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Why 8 Kids Tying at the Scripps Spelling Bee is a Wonderful Thing

A couple of months ago eight participants at the Scripps National Spelling Bee were crowned co-champions. There had been ties before, but never eight of them. These eight spellers went through 20 rounds without making a mistake. Eventually, the organizers of the competition admitted they no longer had any words that were going to challenge these amazing competitors and declared it an eight-way tie.

I think there is a valuable lesson in this. We live in a “best culture” where we recognize the best in everything, even things where it is difficult to determine this—such as the best picture or the best athlete in a team sport. We celebrate the best and by doing so, give short shrift to individuals who have worked hard to get to the levels they are at. Isn’t is a pretty big accomplishment to receive a bronze medal at the Olympics? Hasn’t a team had a lot of success if they make it to the playoffs but do not win? Does one have to be the best in order to have accomplished something amazing?

I am a big proponent for academic competitions. I think everyone has their skills and strengths. Some of these are athletic in nature, some of them are academic. In a school environment where we are constantly acknowledging students for their athletic prowess with trophies in the entry hall, banners hanging in the gym, and even signs at the city limits when someone achieves state champions, why isn’t there more about academic achievements? The morning announcements are rife with sporting accomplishments and yet you do not hear as many of these referring to academics, the thing schools should be touting the most. After all, that is their major purpose for existing.

As much as possible I try to take students to academic competitions. Model United Nations, MATHCOUNTS, Invention Convention, Destination Imagination, Word Masters, and a slew of others. I want students to recognize that they have academic strengths by displaying them in a public forum and be honored for them. The thing that I always struggle with however is that at these competitions we must crown a single champion. There were times I would be sitting in the stands, beaming with pride at the awesome skit my Destination Imagination Team had produced, only to watch their excitement be crushed when they weren’t deemed 1st place finishers. I often thought, why do we need to narrow it down to one? Why can’t we honor all of those who did an excellent job? Same with the spelling bees I have judged. There are many worthy spellers, but due to a combination of luck and chance, only one wins.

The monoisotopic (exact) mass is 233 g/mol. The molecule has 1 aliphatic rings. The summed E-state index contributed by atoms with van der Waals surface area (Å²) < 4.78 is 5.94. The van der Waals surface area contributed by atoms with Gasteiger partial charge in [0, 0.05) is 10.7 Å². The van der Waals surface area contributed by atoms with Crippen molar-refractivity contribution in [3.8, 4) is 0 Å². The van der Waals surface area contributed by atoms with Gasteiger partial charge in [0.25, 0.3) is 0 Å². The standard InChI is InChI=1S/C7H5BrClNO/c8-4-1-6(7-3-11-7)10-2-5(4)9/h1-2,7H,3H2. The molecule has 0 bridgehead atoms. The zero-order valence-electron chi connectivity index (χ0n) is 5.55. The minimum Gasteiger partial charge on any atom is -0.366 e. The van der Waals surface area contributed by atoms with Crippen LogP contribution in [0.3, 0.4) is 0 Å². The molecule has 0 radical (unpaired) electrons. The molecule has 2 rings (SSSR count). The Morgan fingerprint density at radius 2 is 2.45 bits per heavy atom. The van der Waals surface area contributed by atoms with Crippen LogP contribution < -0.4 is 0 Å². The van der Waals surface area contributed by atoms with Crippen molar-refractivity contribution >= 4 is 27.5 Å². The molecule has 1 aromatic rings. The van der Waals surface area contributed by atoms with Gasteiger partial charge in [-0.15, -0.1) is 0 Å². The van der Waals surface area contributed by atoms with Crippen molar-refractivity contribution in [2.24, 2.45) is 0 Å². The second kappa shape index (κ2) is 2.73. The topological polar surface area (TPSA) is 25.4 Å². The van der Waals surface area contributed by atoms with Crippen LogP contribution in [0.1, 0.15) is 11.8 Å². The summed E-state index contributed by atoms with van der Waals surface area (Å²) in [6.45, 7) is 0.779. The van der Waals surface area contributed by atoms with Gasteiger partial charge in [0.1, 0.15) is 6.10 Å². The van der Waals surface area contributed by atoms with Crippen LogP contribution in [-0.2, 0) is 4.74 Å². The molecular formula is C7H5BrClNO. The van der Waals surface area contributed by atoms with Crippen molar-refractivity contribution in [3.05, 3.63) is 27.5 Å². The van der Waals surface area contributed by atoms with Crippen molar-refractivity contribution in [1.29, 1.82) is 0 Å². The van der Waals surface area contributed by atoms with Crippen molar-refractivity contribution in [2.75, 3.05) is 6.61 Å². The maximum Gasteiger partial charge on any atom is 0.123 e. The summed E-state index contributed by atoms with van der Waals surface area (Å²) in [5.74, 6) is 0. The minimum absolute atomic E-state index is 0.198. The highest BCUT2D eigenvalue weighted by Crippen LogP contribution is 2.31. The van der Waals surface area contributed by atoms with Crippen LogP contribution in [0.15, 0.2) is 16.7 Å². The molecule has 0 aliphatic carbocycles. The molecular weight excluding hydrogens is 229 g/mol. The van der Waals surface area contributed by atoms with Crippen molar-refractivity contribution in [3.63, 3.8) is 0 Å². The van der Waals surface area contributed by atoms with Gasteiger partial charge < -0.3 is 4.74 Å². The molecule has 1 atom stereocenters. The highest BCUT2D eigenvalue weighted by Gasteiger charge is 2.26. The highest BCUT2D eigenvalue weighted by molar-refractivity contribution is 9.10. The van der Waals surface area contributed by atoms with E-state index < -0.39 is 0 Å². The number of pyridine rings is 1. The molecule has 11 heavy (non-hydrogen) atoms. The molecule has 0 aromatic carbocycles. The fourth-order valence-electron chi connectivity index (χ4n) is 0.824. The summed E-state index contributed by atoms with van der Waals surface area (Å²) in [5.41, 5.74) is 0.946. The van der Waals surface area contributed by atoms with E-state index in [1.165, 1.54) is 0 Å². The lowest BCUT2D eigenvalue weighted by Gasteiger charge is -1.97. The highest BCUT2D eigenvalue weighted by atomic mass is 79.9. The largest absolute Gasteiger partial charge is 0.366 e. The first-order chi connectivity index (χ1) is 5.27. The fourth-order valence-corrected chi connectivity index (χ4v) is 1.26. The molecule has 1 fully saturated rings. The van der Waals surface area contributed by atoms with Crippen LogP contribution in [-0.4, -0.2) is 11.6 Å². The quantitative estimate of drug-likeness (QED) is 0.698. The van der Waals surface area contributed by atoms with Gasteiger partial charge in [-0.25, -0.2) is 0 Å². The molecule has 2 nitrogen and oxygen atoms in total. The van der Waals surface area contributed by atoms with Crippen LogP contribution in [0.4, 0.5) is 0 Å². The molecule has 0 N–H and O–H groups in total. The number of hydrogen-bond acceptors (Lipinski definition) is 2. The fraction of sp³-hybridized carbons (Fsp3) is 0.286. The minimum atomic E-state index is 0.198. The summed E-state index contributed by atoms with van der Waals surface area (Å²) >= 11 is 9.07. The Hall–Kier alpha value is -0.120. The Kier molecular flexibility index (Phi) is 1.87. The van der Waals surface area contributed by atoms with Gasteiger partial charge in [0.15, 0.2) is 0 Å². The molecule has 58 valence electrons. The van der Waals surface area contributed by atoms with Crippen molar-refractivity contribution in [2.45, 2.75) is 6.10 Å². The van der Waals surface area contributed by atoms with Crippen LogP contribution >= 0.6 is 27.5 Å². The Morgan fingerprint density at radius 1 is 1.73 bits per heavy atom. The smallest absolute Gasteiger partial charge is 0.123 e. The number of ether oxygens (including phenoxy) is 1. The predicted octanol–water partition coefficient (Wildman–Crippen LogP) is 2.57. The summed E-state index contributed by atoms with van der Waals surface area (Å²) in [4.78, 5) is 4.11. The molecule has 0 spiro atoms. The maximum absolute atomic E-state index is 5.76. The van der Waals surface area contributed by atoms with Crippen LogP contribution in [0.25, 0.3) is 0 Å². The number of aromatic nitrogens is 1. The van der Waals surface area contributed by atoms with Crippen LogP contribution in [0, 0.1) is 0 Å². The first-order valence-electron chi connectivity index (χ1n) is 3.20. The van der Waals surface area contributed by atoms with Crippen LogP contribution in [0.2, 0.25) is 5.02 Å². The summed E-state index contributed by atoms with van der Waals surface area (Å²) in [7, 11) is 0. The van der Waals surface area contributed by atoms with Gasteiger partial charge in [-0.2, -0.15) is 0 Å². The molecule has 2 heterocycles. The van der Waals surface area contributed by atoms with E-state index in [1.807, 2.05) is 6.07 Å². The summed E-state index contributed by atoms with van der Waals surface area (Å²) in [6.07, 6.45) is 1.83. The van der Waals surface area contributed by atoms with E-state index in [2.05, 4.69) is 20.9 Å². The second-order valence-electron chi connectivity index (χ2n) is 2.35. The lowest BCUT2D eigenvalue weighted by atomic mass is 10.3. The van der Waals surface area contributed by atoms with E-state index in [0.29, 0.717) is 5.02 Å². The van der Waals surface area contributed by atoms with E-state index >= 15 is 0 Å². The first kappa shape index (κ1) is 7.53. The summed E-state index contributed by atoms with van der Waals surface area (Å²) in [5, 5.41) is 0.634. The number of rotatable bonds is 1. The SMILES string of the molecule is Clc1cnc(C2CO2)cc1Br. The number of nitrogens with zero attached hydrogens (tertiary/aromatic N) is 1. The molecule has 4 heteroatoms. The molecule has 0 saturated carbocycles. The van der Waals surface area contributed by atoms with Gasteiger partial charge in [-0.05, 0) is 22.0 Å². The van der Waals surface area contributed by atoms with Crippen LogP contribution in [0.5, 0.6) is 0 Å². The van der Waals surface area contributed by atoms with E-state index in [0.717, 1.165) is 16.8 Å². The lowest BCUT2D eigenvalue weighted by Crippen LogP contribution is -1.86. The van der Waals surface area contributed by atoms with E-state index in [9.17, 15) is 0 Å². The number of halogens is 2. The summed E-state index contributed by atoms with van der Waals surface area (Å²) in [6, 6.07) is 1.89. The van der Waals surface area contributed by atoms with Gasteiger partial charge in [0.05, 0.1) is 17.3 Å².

This is what we teach our students though when we partake in class rankings and award a single valedictorian who had the highest GPA. It creates an unhealthy competition that pits students against one another rather than having them challenge themselves. I think class rankings are an outdated practice especially given that not all GPAs are created the same. It rewards people for taking those classes where they might get an easy A and punishes those students who take a more challenging class and might not receive highest marks. It’s a game that we have taught our children to play. They can hardly be held at fault for playing by the rules that schools have set out.

My suggestion is not to get rid of the competition, but rather to have people compete against themselves, not others. I am by no means suggesting that everyone gets a trophy, the opposite extreme of what our society has become. I am suggesting that you honor students for producing great academic work. When students graduate instead of singling out a single student or even having a top ten, have a recognition system for various levels of academic excellence. It would look something like this:

• Cum Laude – awarded to students with grade point average of 3.75 – 3.99 (Usually about 10% of seniors)

• Magna Cum Laude – awarded to students with grade point average of 4.00 – 4.19 (Usually about 9% of seniors)

• Summa Cum Laude – awarded to students with grade point average of 4.20 or higher (Usually about 9% of seniors)

This honors roughly the top 30% of students, students who worked hard and deserve recognition for this achievement. Because the criteria is made public before the school year even begins, it allows students to push themselves to achieve the needed GPA rather than trying to be higher than fellow students.

There are many districts across the United States that are abolishing the practice of class rankings because it has little if any practical benefit. It does not have much significance to college admissions offices. The use of an extrinsic motivation such as grades promotes a more superficial approach to learning, becoming more about the grade. This then diminishes student engagement. Research by educational psychologists also suggests that it leads students to prefer less-challenging tasks. The most important reason that class rank should be gotten rid of is because it isn’t a direct measure of student achievement.

The people running the spelling bee could have made the children continue another 20 rounds until a single champion was crowned. By doing this they would have been diminishing the accomplishments of those who had already made it through 20 rounds. Instead they chose to recognize the great achievement of these students. Schools need to take a page from this and begin to recognize students for their academic accomplishments rather than where they stack up against fellow students. Class rankings should be E-L-I-M-I-N-A-T-E-D.

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